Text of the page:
“…will I ever be able to complete my purchase?! The website crashes every time!” (tweet by a frustrated shopper when unable to shop at Lululemon)
As Lululemon was scrambling to get fixes in place, people quickly lost interest, as indicated by this tweet from another user.
“With all the web page loading failures, I lost all my selected items and they are out of stock. I’ll save my money this time around.”
The full tweet history can be found here.
Make it! — Why Load Test?
Considering the above, you need to understand if, and when, your site starts caving in under the pressure. Where does the threshold sit for your site, and how do you locate it? The answer is quite straightforward. You load test and subject the site to large amounts of simulated concurrent users.
You measure your website’s performance based on actual customer action and behaviour. When setting up and running such a test, key browsing paths and activities are defined, and an increasing number of virtual users are sent towards the site. Examining areas such as responsiveness, stability, speed and resource usage, the test will let you locate potential bottlenecks and breaking points.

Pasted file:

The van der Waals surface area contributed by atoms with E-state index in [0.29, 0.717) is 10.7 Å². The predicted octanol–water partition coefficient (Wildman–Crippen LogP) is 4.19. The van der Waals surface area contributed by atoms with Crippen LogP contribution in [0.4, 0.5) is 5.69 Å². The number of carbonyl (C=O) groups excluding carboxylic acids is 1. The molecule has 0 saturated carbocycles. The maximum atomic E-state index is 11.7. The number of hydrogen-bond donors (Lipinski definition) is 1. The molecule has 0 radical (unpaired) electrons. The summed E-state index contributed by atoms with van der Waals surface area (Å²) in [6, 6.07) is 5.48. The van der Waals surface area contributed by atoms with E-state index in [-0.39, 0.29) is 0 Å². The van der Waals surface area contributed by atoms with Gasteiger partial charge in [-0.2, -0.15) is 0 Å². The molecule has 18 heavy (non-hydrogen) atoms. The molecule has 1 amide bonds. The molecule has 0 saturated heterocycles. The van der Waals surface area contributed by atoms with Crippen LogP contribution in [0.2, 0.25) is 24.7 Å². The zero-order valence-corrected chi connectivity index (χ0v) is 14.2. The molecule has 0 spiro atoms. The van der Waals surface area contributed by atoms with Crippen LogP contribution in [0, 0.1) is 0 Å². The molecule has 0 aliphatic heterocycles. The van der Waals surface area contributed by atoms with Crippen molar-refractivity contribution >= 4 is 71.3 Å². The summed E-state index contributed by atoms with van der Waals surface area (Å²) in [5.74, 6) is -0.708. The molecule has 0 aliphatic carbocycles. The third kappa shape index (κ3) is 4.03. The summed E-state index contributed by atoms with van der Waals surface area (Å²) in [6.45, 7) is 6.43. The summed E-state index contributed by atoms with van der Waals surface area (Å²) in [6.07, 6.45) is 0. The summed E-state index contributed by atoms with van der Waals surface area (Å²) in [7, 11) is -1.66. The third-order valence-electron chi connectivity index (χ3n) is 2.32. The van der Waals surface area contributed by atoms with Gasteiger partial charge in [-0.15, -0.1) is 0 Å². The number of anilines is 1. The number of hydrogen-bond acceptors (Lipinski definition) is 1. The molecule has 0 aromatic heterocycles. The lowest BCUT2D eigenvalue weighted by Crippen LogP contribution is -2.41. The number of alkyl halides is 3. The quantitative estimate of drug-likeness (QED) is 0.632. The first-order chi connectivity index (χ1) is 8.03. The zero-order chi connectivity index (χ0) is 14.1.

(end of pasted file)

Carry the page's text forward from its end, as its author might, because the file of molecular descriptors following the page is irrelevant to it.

This will allow for proactive measures to be taken, as opposed to reactively rushing to fix a site that crashed or trying to rebuild damaged brand reputation.
Different types of Load tests
When setting up a new load test scenario, this is typically the first type of load test you run. It allows you to establish baseline performance and gain an understanding of how the site behaves with an everyday type of load. The baseline can also be used for comparison with other types of tests.
A stress test helps you locate the threshold for when performance issues start occurring. The amount of virtual users hurled at the site typically grows, stabilises and then quickly grows again.
At the heart of the testing lies the performance test, used to validate if the site is behaving in accordance with set performance goals. If your site is expected to handle 2000 simultaneous users, this is where you see if it holds true.